The Maigret stories, like nearly all Simenon’s novels, are driven by violence, and by human behaviour that ranges from the twisted to the depraved. Yet there is something about their execution that seems to herald just as much the cosy crime subgenre as the America hardboiled ’tec novel, which took the solitary, shop-soiled detective and pushed him into a fully realized and extrapolated social world that was far more effectively vicious and corrupt than anything Maigret ever had to deal with.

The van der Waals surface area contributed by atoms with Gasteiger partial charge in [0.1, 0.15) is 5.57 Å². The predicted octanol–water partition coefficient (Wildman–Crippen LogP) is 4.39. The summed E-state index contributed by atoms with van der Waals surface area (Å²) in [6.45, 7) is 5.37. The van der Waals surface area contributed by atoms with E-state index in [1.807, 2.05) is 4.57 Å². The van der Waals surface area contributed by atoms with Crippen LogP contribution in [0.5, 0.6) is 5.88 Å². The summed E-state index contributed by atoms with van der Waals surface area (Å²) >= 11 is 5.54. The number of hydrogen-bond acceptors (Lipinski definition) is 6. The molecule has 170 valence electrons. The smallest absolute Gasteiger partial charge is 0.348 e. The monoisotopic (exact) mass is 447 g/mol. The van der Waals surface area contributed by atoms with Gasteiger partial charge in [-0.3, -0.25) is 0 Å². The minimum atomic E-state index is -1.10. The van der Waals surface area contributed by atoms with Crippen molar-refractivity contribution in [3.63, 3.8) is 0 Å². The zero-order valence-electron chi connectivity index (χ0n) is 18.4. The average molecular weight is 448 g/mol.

Together the Maigrets add up to a huge, utterly coherent inventory of lust, fear, greed, ambition, jealousy and long-hidden pain, brought to light by an implacably curious mind. Simenon’s slimmed-down vocabulary (2,000 words or so) adds to their taut intensity. He called them “semi-literary” works and wished to be judged for his darkly brilliant romans durs (“tough novels”). Yet André Gide — one of Simenon’s countless literary devotees — meant Maigret too when he lauded the Belgian as “the greatest of all, the most genuine novelist we have had”. Penguin’s complete shelf of gem-hard soul-probes should allow a new generation to understand why.